Managing respiratory conditions

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Respiratory

West Leicestershire Clinical Commissioning Group (WL CCG) is undertaking a highly successful project with GP practices to provide quality reviews for patients with asthma and chronic obstructive pulmonary disease (COPD). 

Building on this work, we've created this page to provide additional resources to patients with asthma and COPD so you can get the most out of your inhaled medication.

On this page you can find out more about:

You can also visit the NHS Asthma and COPD web pages, which include more information on symptoms, diagnosis and treatment.

 

Inhalers for asthma and COPD

Inhalers are usually prescribed for patients with asthma and COPD as they are effective at delivering medication directly to the lungs. Having the correct inhaler technique is important to ensure you get the maximum benefits from the medication prescribed for you.

Asthma UK has produced a series of videos to demonstrate the correct techniques for a number of inhaler types. If you are unsure as to exactly which type of inhaler you are using, you can search for it here.

Remeber, you can also speak to your GP, practice nurse or pharmacist if you have any further questions.

Below are links to a selection of Asthma UK inhaler technique videos. See all 21 Asthma UK inhaler technique videos.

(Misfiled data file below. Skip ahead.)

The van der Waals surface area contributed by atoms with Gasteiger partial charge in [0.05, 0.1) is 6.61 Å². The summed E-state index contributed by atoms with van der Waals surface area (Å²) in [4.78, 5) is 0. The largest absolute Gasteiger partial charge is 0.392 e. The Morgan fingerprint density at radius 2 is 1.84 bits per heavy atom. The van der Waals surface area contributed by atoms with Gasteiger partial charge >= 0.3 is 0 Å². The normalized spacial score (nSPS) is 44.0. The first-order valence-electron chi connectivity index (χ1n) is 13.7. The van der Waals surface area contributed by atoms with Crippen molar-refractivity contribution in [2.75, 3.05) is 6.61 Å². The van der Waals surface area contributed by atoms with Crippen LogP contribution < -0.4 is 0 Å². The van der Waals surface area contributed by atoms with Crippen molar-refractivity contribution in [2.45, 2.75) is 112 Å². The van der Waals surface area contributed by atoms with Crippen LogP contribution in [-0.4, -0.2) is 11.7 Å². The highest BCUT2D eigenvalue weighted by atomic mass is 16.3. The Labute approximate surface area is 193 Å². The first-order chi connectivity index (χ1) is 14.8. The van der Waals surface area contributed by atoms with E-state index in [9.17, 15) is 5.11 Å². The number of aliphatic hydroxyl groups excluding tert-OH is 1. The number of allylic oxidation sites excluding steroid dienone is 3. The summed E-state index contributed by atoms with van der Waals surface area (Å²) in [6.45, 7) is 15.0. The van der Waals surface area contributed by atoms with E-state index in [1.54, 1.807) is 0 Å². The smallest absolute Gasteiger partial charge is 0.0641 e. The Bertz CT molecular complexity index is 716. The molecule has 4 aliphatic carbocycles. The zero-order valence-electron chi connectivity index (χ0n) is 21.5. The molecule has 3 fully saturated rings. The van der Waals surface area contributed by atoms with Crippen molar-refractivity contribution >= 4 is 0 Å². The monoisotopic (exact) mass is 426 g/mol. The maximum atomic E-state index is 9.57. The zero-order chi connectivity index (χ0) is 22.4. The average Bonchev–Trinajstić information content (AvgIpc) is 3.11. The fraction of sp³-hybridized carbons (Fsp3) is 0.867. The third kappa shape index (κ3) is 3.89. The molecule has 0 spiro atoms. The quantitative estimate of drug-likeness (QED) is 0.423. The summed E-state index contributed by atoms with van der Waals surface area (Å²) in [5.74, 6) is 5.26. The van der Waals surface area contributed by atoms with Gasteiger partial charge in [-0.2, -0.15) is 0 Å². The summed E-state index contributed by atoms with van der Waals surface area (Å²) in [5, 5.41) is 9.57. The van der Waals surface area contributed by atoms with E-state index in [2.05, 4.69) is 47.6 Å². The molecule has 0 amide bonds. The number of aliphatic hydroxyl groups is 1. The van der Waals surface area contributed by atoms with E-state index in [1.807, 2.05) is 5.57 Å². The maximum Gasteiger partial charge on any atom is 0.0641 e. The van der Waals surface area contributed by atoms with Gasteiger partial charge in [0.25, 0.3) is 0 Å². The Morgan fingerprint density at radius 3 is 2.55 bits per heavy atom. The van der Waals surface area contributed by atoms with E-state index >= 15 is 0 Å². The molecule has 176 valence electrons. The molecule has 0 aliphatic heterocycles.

pMDI

Accuhaler

Spiromax

NEXThaler

Ellipta

Spacer with tidal breathing

Spacer with tidal breathing

Child spacer without mask

Child spacer with mask

 

Asthma and COPD: Frequently Asked Questions (FAQs)

What is asthma?

What is asthma?

Asthma is a common lung condition that causes occasional breathing difficulties. It affects people of all ages and often starts in childhood, although it can also develop for the first time in adults.

What happens in asthma?

What happens in asthma?

Your airways carry air in and out of your lungs. If you have asthma, they are very sensitive. Certain things trigger the muscles around your airways to tighten, making your airways narrower. The airway lining also becomes inflamed causing a build-up of sputum. This makes your airways even narrower. With narrow airways, it’s harder to get air in and out of your lungs.

 

What are the symptoms of asthma?

What are the symptoms of asthma?

The main symptoms of asthma are:

  • wheezing (a whistling sound when breathing)
  • breathlessness
  • a tight chest, which may feel like a band is tightening around it 
  • coughing

The symptoms can sometimes get temporarily worse. This is known as an asthma attack.

How can asthma be treated?

How can asthma be treated?

Asthma is usually treated by using an inhaler, a small device that lets you breathe in medicines.

The main types are:

  • reliever inhalers – used when needed to quickly relieve asthma symptoms for a short time
  • preventer inhalers – used every day to prevent asthma symptoms occurring

Some people also need to take tablets.

What is COPD?

What is COPD?